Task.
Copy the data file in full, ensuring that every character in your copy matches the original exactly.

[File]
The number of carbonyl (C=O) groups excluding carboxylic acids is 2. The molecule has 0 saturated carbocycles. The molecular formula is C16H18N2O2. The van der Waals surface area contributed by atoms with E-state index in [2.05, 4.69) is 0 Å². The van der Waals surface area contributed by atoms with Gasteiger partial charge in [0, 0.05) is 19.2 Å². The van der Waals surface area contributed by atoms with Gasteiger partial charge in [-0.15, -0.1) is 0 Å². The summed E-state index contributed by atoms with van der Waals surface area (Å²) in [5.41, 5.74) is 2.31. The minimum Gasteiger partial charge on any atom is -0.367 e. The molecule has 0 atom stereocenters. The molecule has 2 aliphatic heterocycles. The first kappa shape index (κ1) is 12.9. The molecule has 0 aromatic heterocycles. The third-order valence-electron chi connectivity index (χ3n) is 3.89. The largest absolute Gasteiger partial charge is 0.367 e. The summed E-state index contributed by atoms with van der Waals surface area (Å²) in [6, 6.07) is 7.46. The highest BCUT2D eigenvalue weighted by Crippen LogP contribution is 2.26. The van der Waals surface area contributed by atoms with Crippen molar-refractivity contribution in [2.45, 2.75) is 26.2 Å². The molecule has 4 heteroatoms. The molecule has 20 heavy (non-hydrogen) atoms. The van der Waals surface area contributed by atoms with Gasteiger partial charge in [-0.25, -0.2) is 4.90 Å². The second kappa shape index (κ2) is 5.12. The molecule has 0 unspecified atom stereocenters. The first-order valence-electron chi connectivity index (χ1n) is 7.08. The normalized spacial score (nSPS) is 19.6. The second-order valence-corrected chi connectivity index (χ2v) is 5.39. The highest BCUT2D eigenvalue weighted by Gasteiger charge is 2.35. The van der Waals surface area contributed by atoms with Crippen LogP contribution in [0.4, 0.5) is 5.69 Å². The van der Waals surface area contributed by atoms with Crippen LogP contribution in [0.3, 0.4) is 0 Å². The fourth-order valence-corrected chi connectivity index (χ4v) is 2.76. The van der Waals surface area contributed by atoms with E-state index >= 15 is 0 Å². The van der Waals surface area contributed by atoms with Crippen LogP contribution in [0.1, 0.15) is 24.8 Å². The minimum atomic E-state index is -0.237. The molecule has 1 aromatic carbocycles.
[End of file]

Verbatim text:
The number of carbonyl (C=O) groups excluding carboxylic acids is 2. The molecule has 0 saturated carbocycles. The molecular formula is C16H18N2O2. The van der Waals surface area contributed by atoms with E-state index in [2.05, 4.69) is 0 Å². The van der Waals surface area contributed by atoms with Gasteiger partial charge in [0, 0.05) is 19.2 Å². The van der Waals surface area contributed by atoms with Gasteiger partial charge in [-0.15, -0.1) is 0 Å². The summed E-state index contributed by atoms with van der Waals surface area (Å²) in [5.41, 5.74) is 2.31. The minimum Gasteiger partial charge on any atom is -0.367 e. The molecule has 0 atom stereocenters. The molecule has 2 aliphatic heterocycles. The first kappa shape index (κ1) is 12.9. The molecule has 0 aromatic heterocycles. The third-order valence-electron chi connectivity index (χ3n) is 3.89. The largest absolute Gasteiger partial charge is 0.367 e. The summed E-state index contributed by atoms with van der Waals surface area (Å²) in [6, 6.07) is 7.46. The highest BCUT2D eigenvalue weighted by Crippen LogP contribution is 2.26. The van der Waals surface area contributed by atoms with Crippen molar-refractivity contribution in [2.45, 2.75) is 26.2 Å². The molecule has 4 heteroatoms. The molecule has 20 heavy (non-hydrogen) atoms. The van der Waals surface area contributed by atoms with Gasteiger partial charge in [-0.25, -0.2) is 4.90 Å². The second kappa shape index (κ2) is 5.12. The molecule has 0 unspecified atom stereocenters. The first-order valence-electron chi connectivity index (χ1n) is 7.08. The normalized spacial score (nSPS) is 19.6. The second-order valence-corrected chi connectivity index (χ2v) is 5.39. The highest BCUT2D eigenvalue weighted by Gasteiger charge is 2.35. The van der Waals surface area contributed by atoms with Crippen LogP contribution in [0.4, 0.5) is 5.69 Å². The van der Waals surface area contributed by atoms with Crippen LogP contribution in [0.3, 0.4) is 0 Å². The fourth-order valence-corrected chi connectivity index (χ4v) is 2.76. The van der Waals surface area contributed by atoms with E-state index >= 15 is 0 Å². The van der Waals surface area contributed by atoms with Crippen LogP contribution in [0.1, 0.15) is 24.8 Å². The minimum atomic E-state index is -0.237. The molecule has 1 aromatic carbocycles.